Chapter 28: A Thirst, a Prayer without Words
As meditation is deepening, I feel tension and frustration at not being okay with myself, melting more and more. Now as you push us on, another kind of tension will not allow me to be satisfied, except momentarily. I have heard you call this divine discontent. I remember once a friend said, “If you think this is it, you can be sure it isn’t.” This pushes me on to inquire more deeply.
Beloved, laughter helps to move beyond tension, and with divine discontent I just need to remember to laugh at myself. Do you have a little something to remind me?
It is one of the traps every meditator is prone to fall into. The name of the trap is seriousness. You are taking things too seriously. The moment you become serious about anything, it creates tension. And tension is a great disturbance as far as meditation is concerned, peace is concerned, silence is concerned.
Anything that is known as spiritual becomes more impossible, the more tense you become. And remember the vicious circle: the more tense you are, the less you will be experiencing the joys and the depths and the heights of meditation. The less joyous, the more tense you will be; the more tense, joys will disappear completely.
Millions of people have tried meditation and dropped out of it because they took it very seriously. Religion has been thought to be a very serious affair - it is not. One has to understand - at least those who are with me - that religion is a playfulness, a laughter. Take it easy; then things blossom without any tension. You are not taking it easy, you are making it difficult.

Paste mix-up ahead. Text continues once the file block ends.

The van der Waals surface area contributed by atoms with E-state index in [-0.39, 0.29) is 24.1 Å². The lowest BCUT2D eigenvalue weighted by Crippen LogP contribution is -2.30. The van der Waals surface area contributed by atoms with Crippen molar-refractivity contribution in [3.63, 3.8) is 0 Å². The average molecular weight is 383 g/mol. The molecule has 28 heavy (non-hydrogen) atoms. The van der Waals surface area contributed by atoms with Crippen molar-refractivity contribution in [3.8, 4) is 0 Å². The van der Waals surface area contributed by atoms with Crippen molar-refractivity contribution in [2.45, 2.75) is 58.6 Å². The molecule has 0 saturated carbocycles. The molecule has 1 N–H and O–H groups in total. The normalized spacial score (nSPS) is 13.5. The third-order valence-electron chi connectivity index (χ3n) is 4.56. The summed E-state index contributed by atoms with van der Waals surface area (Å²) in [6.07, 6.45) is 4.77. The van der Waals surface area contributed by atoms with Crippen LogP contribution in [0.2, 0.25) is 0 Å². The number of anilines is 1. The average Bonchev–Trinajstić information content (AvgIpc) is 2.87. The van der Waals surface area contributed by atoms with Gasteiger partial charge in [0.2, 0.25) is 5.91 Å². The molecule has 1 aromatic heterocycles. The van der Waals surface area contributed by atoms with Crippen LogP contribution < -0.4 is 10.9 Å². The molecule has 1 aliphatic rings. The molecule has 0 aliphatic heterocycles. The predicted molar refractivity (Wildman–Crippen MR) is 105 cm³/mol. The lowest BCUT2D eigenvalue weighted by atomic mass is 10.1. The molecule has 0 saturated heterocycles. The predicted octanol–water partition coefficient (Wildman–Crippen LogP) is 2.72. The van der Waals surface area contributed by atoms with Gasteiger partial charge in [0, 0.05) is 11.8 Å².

You say, “As meditation is deepening, I feel tension and frustration at not being okay with myself, melting more and more.”
It is not you who is feeling frustrated and who is feeling tense. Your innermost being knows nothing of tension and nothing of frustration. It is your mind who is coming in.
The absolute criterion to know whether it is mind or not is the desire for more and more. That is the way mind functions in every field of life. If you are earning money, the mind goes on saying more and more. If you are after power, mind goes on saying more and more. If you are doing meditation, mind goes on saying more and more.
That “more and more” is the very basic quality of the mind. And mind is always serious. It disturbs everything that comes from the beyond.
If meditation is deepening, you should feel more joyous. But we think we deserve more, we are worthy of more; we are doing a great obligation to nature because for a few minutes we are sitting in meditation.
Don’t make it serious.
One emperor of Japan went to see Rinzai, a Zen master who lived in the mountains with the wild animals, with the trees. The emperor had taken a great risk in going there. And he had taken with him a very beautiful robe studded with diamonds and precious stones. He had made it specially as a present for the master.